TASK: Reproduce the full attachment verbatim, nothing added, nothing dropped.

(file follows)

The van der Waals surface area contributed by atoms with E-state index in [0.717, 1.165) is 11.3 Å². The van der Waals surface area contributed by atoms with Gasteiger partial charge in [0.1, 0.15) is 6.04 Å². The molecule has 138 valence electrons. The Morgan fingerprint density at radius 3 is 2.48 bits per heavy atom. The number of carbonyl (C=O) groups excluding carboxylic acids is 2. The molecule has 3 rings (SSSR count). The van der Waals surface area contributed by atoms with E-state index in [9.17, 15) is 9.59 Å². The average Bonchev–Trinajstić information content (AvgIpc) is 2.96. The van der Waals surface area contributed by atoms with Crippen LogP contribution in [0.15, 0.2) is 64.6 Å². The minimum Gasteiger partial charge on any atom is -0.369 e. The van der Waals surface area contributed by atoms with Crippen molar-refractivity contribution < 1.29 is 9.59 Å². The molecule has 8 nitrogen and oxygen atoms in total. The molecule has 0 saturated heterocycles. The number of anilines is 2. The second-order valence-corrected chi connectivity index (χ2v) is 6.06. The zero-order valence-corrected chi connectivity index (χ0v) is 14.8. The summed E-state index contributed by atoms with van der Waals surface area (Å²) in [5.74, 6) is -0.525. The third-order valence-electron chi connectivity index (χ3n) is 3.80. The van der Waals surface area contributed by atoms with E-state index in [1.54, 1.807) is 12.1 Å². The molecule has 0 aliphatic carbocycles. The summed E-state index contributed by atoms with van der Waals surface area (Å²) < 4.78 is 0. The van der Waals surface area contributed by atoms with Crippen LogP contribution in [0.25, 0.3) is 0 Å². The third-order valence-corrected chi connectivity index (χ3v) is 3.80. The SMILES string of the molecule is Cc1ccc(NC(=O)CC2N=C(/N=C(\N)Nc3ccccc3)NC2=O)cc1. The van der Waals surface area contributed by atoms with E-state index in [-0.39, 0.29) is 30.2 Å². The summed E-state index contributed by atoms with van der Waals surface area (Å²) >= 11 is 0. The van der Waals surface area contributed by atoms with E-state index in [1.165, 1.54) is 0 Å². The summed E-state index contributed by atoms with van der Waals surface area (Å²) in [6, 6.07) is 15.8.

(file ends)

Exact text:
The van der Waals surface area contributed by atoms with E-state index in [0.717, 1.165) is 11.3 Å². The van der Waals surface area contributed by atoms with Gasteiger partial charge in [0.1, 0.15) is 6.04 Å². The molecule has 138 valence electrons. The Morgan fingerprint density at radius 3 is 2.48 bits per heavy atom. The number of carbonyl (C=O) groups excluding carboxylic acids is 2. The molecule has 3 rings (SSSR count). The van der Waals surface area contributed by atoms with E-state index in [9.17, 15) is 9.59 Å². The average Bonchev–Trinajstić information content (AvgIpc) is 2.96. The van der Waals surface area contributed by atoms with Crippen LogP contribution in [0.15, 0.2) is 64.6 Å². The minimum Gasteiger partial charge on any atom is -0.369 e. The van der Waals surface area contributed by atoms with Crippen molar-refractivity contribution < 1.29 is 9.59 Å². The molecule has 8 nitrogen and oxygen atoms in total. The molecule has 0 saturated heterocycles. The number of anilines is 2. The second-order valence-corrected chi connectivity index (χ2v) is 6.06. The zero-order valence-corrected chi connectivity index (χ0v) is 14.8. The summed E-state index contributed by atoms with van der Waals surface area (Å²) in [5.74, 6) is -0.525. The third-order valence-electron chi connectivity index (χ3n) is 3.80. The van der Waals surface area contributed by atoms with E-state index in [1.54, 1.807) is 12.1 Å². The molecule has 0 aliphatic carbocycles. The summed E-state index contributed by atoms with van der Waals surface area (Å²) < 4.78 is 0. The van der Waals surface area contributed by atoms with Crippen LogP contribution in [0.25, 0.3) is 0 Å². The third-order valence-corrected chi connectivity index (χ3v) is 3.80. The SMILES string of the molecule is Cc1ccc(NC(=O)CC2N=C(/N=C(\N)Nc3ccccc3)NC2=O)cc1. The van der Waals surface area contributed by atoms with E-state index in [-0.39, 0.29) is 30.2 Å². The summed E-state index contributed by atoms with van der Waals surface area (Å²) >= 11 is 0. The van der Waals surface area contributed by atoms with E-state index in [1.165, 1.54) is 0 Å². The summed E-state index contributed by atoms with van der Waals surface area (Å²) in [6, 6.07) is 15.8.